KOS, Greece (AP) — On this sunny Greek island accustomed to dealing with nothing more than a summer influx of tourists, authorities are struggling to handle a far different human tide: tens of thousands of migrants arriving in crammed rubber dinghies in hopes of making new lives in Europe.
Overwhelmed police clerks used fire extinguishers and batons on Tuesday to quell the crowds of weary and frustrated boat people fiercely jostling to be registered in Kos’ main port, where thousands have been sleeping rough for days waiting for temporary travel documents.
The migrants, mostly refugees from war-torn Syria, make their way across the narrow strait that separates Kos from Turkey in their hundreds every day — desperate men, women and children risking the sometimes fatal crossing in flimsy boats in the hope of gaining asylum in northern Europe.
What they ask of Greece is one piece of paper, which will record their refugee status.
Most Read Nation & World Stories
- Motorcycle stunt rider Alex Harvill dies while trying to break world record in Moses Lake
- The Earth is now trapping an 'unprecedented' amount of heat, NASA says
- US-Canada border restrictions extended until July 21
- GOP congressman refuses to shake hands with D.C. police officer who protected the Capitol on Jan. 6, lawmakers say
- Biden signs bill making Juneteenth a federal holiday
“We just want to leave this island, and they don’t understand that,” said Laith Saleh, a 30-year-old former plasterer from Aleppo, who fled Syria last month after spending three years fighting Syrian government forces and Islamic State group extremists.
“We can’t get on the boat to Athens if we don’t have the papers.”
Kos, like other Greek islands close to the Turkish seaboard, is ill-equipped to handle the wave of newcomers, its experience with troublesome visitors having previously been limited to drunken tourists. More than 125,000 people have entered this financially broken country by sea since January, a staggering 750 percent increase over the same period last year and more than in the whole of 2014 and 2013 together.
Police data show that nearly 30,000 people have been detained for illegally entering Kos and its smaller outlying islands so far this year — just short of its total population. According to local authorities, at least 5,000 are now trapped on the island due to the registration backlog.
Saleh said he spent nine hours on Monday waiting fruitlessly with several hundred others to be registered in an old football stadium that is now the island’s main processing center. “There were four people doing the registration,” he said. “Today there is just one.”
Police have sent additional staff to help the process — and were also flying in two riot police units to help control the crowds.
As tempers frayed Tuesday, hundreds of refugees and economic migrants briefly blocked the port’s main coastal road, demanding quicker registration.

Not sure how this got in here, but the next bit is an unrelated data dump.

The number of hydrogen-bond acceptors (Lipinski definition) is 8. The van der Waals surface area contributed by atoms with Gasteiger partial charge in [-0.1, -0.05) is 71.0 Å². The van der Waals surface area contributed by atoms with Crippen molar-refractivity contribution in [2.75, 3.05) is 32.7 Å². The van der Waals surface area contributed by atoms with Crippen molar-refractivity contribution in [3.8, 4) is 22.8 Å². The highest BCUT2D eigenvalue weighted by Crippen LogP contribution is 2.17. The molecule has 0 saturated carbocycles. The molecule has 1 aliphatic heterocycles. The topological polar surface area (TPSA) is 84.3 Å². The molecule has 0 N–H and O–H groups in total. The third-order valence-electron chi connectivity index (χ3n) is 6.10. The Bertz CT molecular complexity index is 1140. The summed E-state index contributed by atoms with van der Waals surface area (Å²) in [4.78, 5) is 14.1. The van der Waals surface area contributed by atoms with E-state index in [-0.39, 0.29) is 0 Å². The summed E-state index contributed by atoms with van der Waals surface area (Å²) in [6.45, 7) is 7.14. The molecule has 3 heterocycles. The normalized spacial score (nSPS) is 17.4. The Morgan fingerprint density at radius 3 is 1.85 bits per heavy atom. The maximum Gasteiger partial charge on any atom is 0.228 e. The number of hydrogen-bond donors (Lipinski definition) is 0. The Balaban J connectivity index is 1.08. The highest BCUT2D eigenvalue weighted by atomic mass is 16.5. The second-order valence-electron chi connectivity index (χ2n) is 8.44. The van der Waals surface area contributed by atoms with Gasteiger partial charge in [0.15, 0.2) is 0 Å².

“We want papers! We want to leave!” they chanted.
Similar protests and tension have occurred on several of the islands bearing the brunt of the migrant influx in recent weeks, including Lesbos, where the majority of new arrivals land.
“We tell them that if they want to leave the island, we want it 10 times more,” said Theodossis Paraschos, one of a group of local men gathered outside the old stadium advising the migrants to queue in a more orderly way.
“The problem (of migrant arrivals) has increased very, very fast. The solution must come from a central government level — and soon,” Paraschos said. “People are starting to act mad. Earlier, a car driver out here tried to run the crowd over. Some people just have no brains.”
The challenges for Kos’ residents are evident.
Tourism is the island’s key industry, and official data show a 7.3 decline in the first seven months of 2015, a toll local businesses blame on the migrant influx.
Lack of planning led to thousands of migrants, including many families, sleeping outdoors or in tents in public parks, along the town’s beachfront or in the port’s landmark medieval fort. Meanwhile, droves of tourists cycle past, while others fill restaurants and coffee shops.
“Seventy percent of our local economy is based on tourism — a five-and-a-half-month season,” said Kos taxi driver Yiannis Kefalianos. “Tourists don’t like the sight (of the camped migrants). They feel sorry for them, of course, but they shouldn’t be out there in tents in the harbor or the parks.”
Kos Mayor Giorgos Kyritsis promised to evict the refugees from public areas, and municipal officials have been doing so since Monday. But there is nowhere the migrants can go while they wait for their papers, other than the sunbaked stadium.
Saleh said that while he was waiting in line at the stadium, his tent and belongings were confiscated by municipal workers. “Now I have no water, no food, I lost my phone. And everything is so expensive here.”
Still, he hopes to eventually make his way through the Balkans to the Netherlands, where he said he would feel secure.
“Then I will get my papers and bring my family, my wife and 3-year-old son, who was just 28 days old when I started fighting. There were times when he couldn’t remember me I had been away fighting for so long.”
Saleh, who has shrapnel scars on his face and leg, was in action in Kobani and Aleppo, where 35 of his 40-strong unit were killed. He eventually entered Turkey and made his way to Bodrum, opposite Kos, from where he made the crossing in four hours, crammed in a rubber boat with dozens of other people.
On his first day in Kos, he was evicted from a supermarket where he tried to buy food.
“Maybe they looked at my face,” he said.